Not long ago, the idea of online learning for sheet metal workers seemed like an unattainable goal. With hands-on experience as the crux of the trade, how could online learning help apprentices gain their education and journeymen continue it without a classroom, books and an instructor in a live environment?
The International Training Institute (ITI), like many other schools across the country, uses the modular object-oriented dynamic learning environment, or Moodle, an online learning portal, to bring original curriculum to its students. Moodle is free for members in good standing; works on any operating system and web browser, including mobile devices; and allows students to move at their own pace.
“If we develop the classes, they’ll be free to our members and available to them anytime,” said Mike Harris, ITI program administrator. “We can put any type of class on there, even if it’s as simple as video of a speech or lecture. It can be as complex as you want it to be. It’s a pretty flexible system.”
To date, classes offered have included: supervisor training, Fire Life Safety Level I and Level II Technician, foreman training, AutoCAD exercise, and safety classes such as residential safety, electrical safety and the Big 4 + 2. Additional courses are in the works for 2016.
Members can create a member profile on the ITI website, sheetmetal-iti.org.
“It’s just about workers going in and trying to bone up on their skills,” said Larry Lawrence, field representative for the ITI. “It’s also good for those who are in more rural areas.”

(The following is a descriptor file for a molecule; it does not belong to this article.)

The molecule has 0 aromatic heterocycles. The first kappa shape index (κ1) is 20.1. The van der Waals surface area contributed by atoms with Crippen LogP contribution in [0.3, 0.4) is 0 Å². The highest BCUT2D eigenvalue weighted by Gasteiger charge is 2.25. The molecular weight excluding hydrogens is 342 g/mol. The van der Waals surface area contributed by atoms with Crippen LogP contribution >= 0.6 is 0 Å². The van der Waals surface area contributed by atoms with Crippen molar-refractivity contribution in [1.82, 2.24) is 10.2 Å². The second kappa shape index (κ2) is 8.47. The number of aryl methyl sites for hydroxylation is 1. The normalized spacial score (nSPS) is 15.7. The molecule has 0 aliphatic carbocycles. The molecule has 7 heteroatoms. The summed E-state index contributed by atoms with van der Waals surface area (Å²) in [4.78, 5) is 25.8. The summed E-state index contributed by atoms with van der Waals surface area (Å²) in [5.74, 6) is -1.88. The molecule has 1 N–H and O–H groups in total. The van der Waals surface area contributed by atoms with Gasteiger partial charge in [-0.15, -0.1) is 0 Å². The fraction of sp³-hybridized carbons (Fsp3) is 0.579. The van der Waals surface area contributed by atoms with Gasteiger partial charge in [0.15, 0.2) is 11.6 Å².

Once classes are finished, it’s up to the student – apprentice or journeyman – to report their completion to their local’s training center coordinator to note it and award any continuing education units earned.
Lecture scenario classes work well in Moodle, allowing students to take section tests as often as it takes to pass them, Lawrence said.
“If a journeyman wants to take the foreman training course and doesn’t want to go to the training center, they can take it on Moodle,” he added.
Welding courses are on the horizon for the Moodle, including those to help certified welding inspectors (CWI) maintain their certifications.
“When you become a CWI, every nine years you have to have continuing education units, at least 20 units in the last three-year period,” Harris said. “The goal is to put at least the last 20 units on the Moodle to help CWIs achieve that milestone.”
The demand from members for online courses led to the use of the Moodle, and demand also will dictate how many additional classes will be available on the portal.
“Now we’re seeing more need in this direction, and I think we’re going to push for it,” Harris said. “It’s being used in different ways. The more classes we get on the Moodle, the more people will use it that way.”